This November, Thor: Ragnarok thundered its way into theaters, featuring the titular God of Thunder. This version iterates with a more colorful and more funny Thor than we’ve seen in past films. Humorously styling himself as “the strongest avenger,” he struggles with the oncoming threat of the goddess of death: Hela. Played by Cate Blanchett, Hela proves to be too much for the God of Thunder after she is released from her inter-dimensional prison. This is realized when she effortlessly destroys Thor’s hammer Mjolnir in an early melee in the film.
The humor and colorful set pieces were designed to homage the Thor comics of the 1980’s. This design largely worked well with the plotline of the movie, but the soundtrack felt out of place in some of the key moments of the movie. Led Zeppelin’s Immigrant song worked for the trailer, but not the climactic battle in Asgaard. The scene commanded too much importance and for me the song detracted from it. I also felt that the humor was a little stifling throughout some parts of Ragnarok, almost like they were trying too hard to be funny.
Thor’s forced on yet another journey of self-discovery not unlike the one he took in the first film. Meanwhile, Hela desires Odin’s throne and by extension, control of the nine realms themselves. It is also during this time that audience members are shown that Hela is actually Odin’s firstborn daughter, banished after she became too powerful. This time however Odin isn’t there to stop her, having died of natural causes in the opening scenes of the movie.
Back to Thor. He lands on the backwater world of Sakaar, ruled by the psychotic Grandmaster. Sakaar is a colorful planet riddled with wormholes that lead to other parts of the galaxy. Grandmaster is played by veteran actor Jeff Goldblum, who describes the character as a “hedonist, a pleasure-seeker, an enjoyer of life and tastes and smells.” Grandmaster controls Sakaar and forces various aliens to do battle in a gladiatorial tournament designed to entertain the people of the planet. It is here where fans got the immense pleasure of seeing the Hulk fight against Thor. During this fight, Thor displays the first abilities of his lightning powers without Mjolnir and uses them to almost beat the Hulk.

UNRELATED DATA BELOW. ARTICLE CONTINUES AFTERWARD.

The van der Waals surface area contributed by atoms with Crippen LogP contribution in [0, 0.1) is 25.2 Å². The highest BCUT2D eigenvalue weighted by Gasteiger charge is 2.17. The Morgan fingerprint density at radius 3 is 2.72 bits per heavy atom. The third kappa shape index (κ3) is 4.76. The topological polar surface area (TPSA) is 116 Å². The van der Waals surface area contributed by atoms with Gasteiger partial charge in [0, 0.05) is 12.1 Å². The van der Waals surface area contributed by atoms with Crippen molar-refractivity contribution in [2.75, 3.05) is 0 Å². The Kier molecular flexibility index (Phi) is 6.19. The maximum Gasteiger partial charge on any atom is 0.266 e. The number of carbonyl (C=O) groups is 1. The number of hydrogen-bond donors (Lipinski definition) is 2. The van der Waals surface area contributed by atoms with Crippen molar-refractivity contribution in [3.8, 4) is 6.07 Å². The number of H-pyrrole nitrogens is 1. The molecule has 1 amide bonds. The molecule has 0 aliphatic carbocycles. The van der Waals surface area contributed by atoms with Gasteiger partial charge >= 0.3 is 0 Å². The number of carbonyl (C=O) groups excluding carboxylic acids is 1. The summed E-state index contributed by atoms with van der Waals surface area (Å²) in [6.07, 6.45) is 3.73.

Tom Hiddleston’s Loki also plays an integral part to the progression of the movie. He serves as Thor’s ticket off world, as Loki becomes well acquainted with the Grandmaster and earns his trust. I couldn’t shake the feeling, however, that Loki has very real and sinister plans in store for Thor. It was hinted at throughout the film that Loki still holds great animosity towards Thor, and that left me with an uneasy feeling after the conclusion of the movie. Tom Hiddleston has said that Loki has been an interesting character for him to portray. He’s said that, “I think the fascination for me about playing Loki is that, in the history of the mythology and the comic books and the Scandinavian myths, is he’s constantly dancing on this fault line of the dark side and redemption.” That being said, I feel it’s safe to assume that Loki has some evil ulterior motives for helping Thor in Ragnarok.
Hela is finally defeated when the crown of the fire demon Surtur is combined with the eternal fire of Asgaard. The combination results in Surtur destroying Asgaard in the prophesized Ragnarok, the destruction of Asgaard. Since Asgaard was the source of Hela’s power, she is also destroyed as a result.
Chris Hemsworth and Mark Ruffalo killed the movie with their dynamic performance. Director Waititi gave the Hulk speaking roles in this movie, and it was funny and interesting to watch the two interact together. Actress Tessa Thompson also gave an interesting performance of the role of Valkyrie. She also played the role of Thor’s new love interest, replacing the part Natalie Portman held with her already-forgotten character Jane Foster. Rotten tomatoes holds the movie at an astounding 98%, breaking all other previously established records for a Marvel cinematic universe movie. I left with a satisfied feeling that this movie was a fitting conclusion to the Thor trilogy.